# portfolio theory

## Portfolio theory

See: Modern portfolio theory.

## Portfolio Theory

## portfolio theory

The theory that holds that assets should be chosen on the basis of how they interact with one another rather than how they perform in isolation. According to this theory, an optimal combination would secure for the investor the highest possible return for a given level of risk or the least possible risk for a given level of return. Although individual investors can use some of the ideas of portfolio theory in putting together a group of investments, the theory and the literature relating to it are so complex and mathematically sophisticated that the theory is applied primarily by market professionals. Also called

*modern portfolio theory*.## portfolio theory

the study of the way in which an individual investor may achieve the maximum expected return from a varied PORTFOLIO of FINANCIAL SECURITIES which has attached to it a given level of risk. Alternatively the portfolio may achieve for the investor a minimum amount of risk for a given level of expected return. Return on a security consists of INTEREST or DIVIDEND, plus or minus any CAPITAL GAIN or loss from holding the security over a given time period. The*expected*return on the collection of securities within the portfolio is the weighted average of the expected returns on the individual INVESTMENTS that comprise the portfolio. However, the important thing is that the risk attaching to a portfolio (its variability) is smaller than the variability of each individual investment. See CAPITAL ASSET PRICING MODEL, EFFICIENT MARKET HYPOTHESIS, UNCERTAINTY.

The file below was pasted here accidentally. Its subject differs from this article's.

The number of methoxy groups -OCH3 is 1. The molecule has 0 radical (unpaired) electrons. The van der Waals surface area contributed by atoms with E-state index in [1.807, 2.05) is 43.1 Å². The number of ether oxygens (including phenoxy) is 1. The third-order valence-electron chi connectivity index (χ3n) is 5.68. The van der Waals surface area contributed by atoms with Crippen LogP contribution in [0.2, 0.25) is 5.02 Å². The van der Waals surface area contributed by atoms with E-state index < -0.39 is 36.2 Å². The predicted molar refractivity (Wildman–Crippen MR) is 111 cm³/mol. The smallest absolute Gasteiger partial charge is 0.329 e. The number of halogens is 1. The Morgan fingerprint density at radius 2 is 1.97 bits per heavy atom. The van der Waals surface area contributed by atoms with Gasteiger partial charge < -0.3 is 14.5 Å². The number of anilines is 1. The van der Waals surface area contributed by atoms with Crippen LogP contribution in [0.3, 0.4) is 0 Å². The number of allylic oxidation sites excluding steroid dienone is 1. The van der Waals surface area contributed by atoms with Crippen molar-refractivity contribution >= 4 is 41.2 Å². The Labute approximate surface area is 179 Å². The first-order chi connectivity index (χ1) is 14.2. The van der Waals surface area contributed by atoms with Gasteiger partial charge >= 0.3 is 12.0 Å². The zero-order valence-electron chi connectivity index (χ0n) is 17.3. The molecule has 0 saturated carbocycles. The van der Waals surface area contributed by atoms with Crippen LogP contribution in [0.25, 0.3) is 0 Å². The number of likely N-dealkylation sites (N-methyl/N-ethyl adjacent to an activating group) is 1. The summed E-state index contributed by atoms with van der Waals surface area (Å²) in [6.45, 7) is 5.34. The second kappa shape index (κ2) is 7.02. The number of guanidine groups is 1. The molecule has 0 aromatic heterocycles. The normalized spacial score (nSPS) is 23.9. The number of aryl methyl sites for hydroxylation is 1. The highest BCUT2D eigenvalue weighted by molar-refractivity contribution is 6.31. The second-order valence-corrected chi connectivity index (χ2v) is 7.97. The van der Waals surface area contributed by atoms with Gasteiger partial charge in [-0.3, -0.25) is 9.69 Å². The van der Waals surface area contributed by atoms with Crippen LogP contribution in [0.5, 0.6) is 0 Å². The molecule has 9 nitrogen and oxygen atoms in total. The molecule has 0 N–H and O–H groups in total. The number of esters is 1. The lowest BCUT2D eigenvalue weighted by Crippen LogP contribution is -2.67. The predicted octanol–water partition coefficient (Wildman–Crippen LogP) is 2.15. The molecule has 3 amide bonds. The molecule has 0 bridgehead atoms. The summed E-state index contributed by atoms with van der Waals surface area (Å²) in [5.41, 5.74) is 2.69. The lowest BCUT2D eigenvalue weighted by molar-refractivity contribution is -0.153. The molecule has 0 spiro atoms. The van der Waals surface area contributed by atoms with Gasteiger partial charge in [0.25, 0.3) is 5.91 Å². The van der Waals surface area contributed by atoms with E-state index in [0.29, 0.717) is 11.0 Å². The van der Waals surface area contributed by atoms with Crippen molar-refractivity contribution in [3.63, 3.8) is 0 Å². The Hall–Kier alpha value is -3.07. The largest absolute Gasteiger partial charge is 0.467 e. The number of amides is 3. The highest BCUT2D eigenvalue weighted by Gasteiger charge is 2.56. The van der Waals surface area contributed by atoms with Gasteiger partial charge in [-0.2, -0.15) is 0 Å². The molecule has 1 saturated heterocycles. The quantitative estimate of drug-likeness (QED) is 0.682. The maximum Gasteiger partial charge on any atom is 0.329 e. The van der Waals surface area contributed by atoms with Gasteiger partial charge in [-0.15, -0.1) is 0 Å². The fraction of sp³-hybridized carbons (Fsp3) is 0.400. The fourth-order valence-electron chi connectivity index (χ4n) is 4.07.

## portfolio theory

the study of the way in which an individual investor may theoretically achieve the maximum expected return from a varied PORTFOLIO of FINANCIAL SECURITIES that has attached to it a given level of RISK. Alternatively, the portfolio may achieve for the investor a minimum amount of risk for a given level of expected return. Return on a security comprises INTEREST or DIVIDEND, plus or minus any CAPITAL GAIN or loss from holding the security over a given time period. The*expected*return on the collection of securities within the portfolio is the weighted average of the expected returns on the individual INVESTMENTS that comprise the portfolio. The important thing, however, is that the risk attaching to a portfolio is less than the weighted average risk of each individual investment. See also EFFICIENT-MARKETS HYPOTHESIS, RISK AND UNCERTAINTY.

Want to thank TFD for its existence? Tell a friend about us, add a link to this page, or visit the webmaster's page for free fun content.

Link to this page: